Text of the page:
Celebrating French Motoring Pioneeres

At London To Brighton Run

The Royal Automobile Club is proud to announce that the 2017 Bonhams London to Brighton Veteran Car Run, supported by Hiscox will be creating an Entente Cordiale in November as the event adopts a French flavour.

Germany’s Gottlieb Daimler and Karl Benz might have invented the world’s first horseless carriage, but the French dominated the early days of the automobile industry. In 1903 alone, for example, more than 30,000 cars were built in France… representing almost half the world’s total production that year.

To celebrate France’s contribution to motoring’s early days, the 2017 Run will welcome many of those pioneering French marques. Two of those names will be familiar to everyone ­– heading the entry will be cars from Renault (established 1899) and Peugeot (first car built in 1889).

They will be joined by cars from more than a dozen other marques. Among the better known are De Dion Bouton, Panhard Lavassor, Mors, Clement and Bolide, while there will even be an example of the patriotically named Napoleon marque.

But the Run is also promising some extremely rare models ready to fly the Tricolore. One is what’s thought to be the only remaining Créanche in existence. Built in 1900 by Société Louis Créanche of Courbevoie, Seine, the voiturette is powered by a single-cylinder De Dion engine. Everything except the body – an exact replica constructed in 1972 – is original.

Another French rarity – and which may also be the only surviving example – is an 1896 Raynaud vis-à-vis. Powered by a 3.8-litre two-cylinder engine, it was advanced for its day and has a wheel rather than tiller steering. It was discovered in Southern France in 1975 and, aside from a repaint and new solid tyres, is absolutely original.

Renault, one of the event partners, will also have something special on the Run. A rare 1900 Renault Type C is currently undergoing restoration and, it is hoped, will be ready for the 60-mile trip to Brighton. New gearbox parts are being cast using the latest techniques, though new parts for the brakes and rear axle are currently being prepared by a blacksmith.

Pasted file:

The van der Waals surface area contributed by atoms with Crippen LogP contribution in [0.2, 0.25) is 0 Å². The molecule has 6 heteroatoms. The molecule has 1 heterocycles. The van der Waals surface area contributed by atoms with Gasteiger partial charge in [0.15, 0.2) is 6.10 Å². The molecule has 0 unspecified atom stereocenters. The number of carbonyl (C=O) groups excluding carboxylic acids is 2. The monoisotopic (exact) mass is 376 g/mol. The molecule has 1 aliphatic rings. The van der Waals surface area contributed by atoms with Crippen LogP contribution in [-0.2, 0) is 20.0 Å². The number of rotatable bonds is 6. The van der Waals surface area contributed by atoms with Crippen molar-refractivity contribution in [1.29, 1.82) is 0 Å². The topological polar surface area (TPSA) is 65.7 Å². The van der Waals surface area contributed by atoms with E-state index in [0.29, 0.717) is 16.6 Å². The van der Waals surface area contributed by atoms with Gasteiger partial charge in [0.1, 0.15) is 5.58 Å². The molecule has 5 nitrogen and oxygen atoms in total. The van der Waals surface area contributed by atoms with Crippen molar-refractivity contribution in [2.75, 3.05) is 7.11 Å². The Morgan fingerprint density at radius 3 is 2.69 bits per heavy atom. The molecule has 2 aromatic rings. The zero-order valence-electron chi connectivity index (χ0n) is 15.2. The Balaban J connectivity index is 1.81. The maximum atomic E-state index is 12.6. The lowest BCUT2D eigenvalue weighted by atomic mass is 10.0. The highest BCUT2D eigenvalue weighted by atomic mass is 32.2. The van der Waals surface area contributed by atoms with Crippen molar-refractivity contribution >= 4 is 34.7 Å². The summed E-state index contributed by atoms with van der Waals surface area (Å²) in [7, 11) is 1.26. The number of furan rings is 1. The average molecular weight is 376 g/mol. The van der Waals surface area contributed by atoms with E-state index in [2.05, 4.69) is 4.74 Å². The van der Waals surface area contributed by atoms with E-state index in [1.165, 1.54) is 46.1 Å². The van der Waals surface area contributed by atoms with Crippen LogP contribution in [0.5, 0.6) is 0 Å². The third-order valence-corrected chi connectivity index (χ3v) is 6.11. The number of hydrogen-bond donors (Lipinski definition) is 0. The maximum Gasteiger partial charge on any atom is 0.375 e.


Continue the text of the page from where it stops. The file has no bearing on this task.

Another Renault, an early Model A Open two-seater built in 1900, will be shipped over to England from Australia where it is currently on display in a museum.

This year, the longest running motoring event in the world will be held, as ever, on the first Sunday in November – which falls on the 5th. As dawn breaks a red flag will be ceremoniously torn and the 400 entries will start their journey from capital to coast. The illustrious Run celebrates the passing into law of the Locomotives on the Highway Act in November 1896, also known as the Red Flag Act and refers to a time when these new-fangled machines had to follow a man holding a red flag.

Open to all vehicles built before 1905, the organisers have seen a 16 per cent rise in entries over 2016 in the first weeks after bookings opened. Early bird entry fee discounts are available until Friday 26th May.

The Run is just one element of the Royal Automobile Club’s London Motor Week. A full week crammed with motoring events, awards and functions, with popular events including the free-to-view Regent Street Motor Show. Held on Saturday 4th November, it turns London’s premier shopping street into a motoring showcase that puts the spotlight on veterans, classics and moderns alike.

Auction house Bonhams will be holding its annual Veteran Car sale on Friday 3rd November, while other events include a motoring Forum at the Royal Automobile Club in Pall Mall and a motoring art exhibition.

For more details of the event and access to registration forms please visit www.veterancarrun.com.

 

 

Report by Bonhams

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